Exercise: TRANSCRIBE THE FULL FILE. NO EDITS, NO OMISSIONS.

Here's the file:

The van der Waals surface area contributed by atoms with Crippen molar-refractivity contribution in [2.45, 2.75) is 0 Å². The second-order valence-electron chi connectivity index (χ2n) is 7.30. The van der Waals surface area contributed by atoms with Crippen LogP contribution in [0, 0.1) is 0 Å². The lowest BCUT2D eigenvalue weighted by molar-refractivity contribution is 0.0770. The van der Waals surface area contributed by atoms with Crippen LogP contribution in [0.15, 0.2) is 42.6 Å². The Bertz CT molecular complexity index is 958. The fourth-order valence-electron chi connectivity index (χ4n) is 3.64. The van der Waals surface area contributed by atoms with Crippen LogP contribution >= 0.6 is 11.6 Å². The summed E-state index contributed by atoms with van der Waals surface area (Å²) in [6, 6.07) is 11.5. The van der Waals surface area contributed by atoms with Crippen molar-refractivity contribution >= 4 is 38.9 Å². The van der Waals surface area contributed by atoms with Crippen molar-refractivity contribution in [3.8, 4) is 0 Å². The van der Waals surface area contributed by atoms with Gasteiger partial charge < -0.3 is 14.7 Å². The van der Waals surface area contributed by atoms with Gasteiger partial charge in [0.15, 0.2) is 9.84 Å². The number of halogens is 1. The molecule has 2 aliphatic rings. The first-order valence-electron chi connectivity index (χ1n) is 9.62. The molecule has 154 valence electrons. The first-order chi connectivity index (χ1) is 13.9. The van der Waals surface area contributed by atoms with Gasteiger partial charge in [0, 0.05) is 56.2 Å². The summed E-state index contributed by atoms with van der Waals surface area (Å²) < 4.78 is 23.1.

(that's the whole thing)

The van der Waals surface area contributed by atoms with Crippen molar-refractivity contribution in [2.45, 2.75) is 0 Å². The second-order valence-electron chi connectivity index (χ2n) is 7.30. The van der Waals surface area contributed by atoms with Crippen LogP contribution in [0, 0.1) is 0 Å². The lowest BCUT2D eigenvalue weighted by molar-refractivity contribution is 0.0770. The van der Waals surface area contributed by atoms with Crippen LogP contribution in [0.15, 0.2) is 42.6 Å². The Bertz CT molecular complexity index is 958. The fourth-order valence-electron chi connectivity index (χ4n) is 3.64. The van der Waals surface area contributed by atoms with Crippen LogP contribution >= 0.6 is 11.6 Å². The summed E-state index contributed by atoms with van der Waals surface area (Å²) in [6, 6.07) is 11.5. The van der Waals surface area contributed by atoms with Crippen molar-refractivity contribution >= 4 is 38.9 Å². The van der Waals surface area contributed by atoms with Crippen molar-refractivity contribution in [3.8, 4) is 0 Å². The van der Waals surface area contributed by atoms with Gasteiger partial charge < -0.3 is 14.7 Å². The van der Waals surface area contributed by atoms with Gasteiger partial charge in [0.15, 0.2) is 9.84 Å². The number of halogens is 1. The molecule has 2 aliphatic rings. The first-order valence-electron chi connectivity index (χ1n) is 9.62. The molecule has 154 valence electrons. The first-order chi connectivity index (χ1) is 13.9. The van der Waals surface area contributed by atoms with Gasteiger partial charge in [0, 0.05) is 56.2 Å². The summed E-state index contributed by atoms with van der Waals surface area (Å²) < 4.78 is 23.1.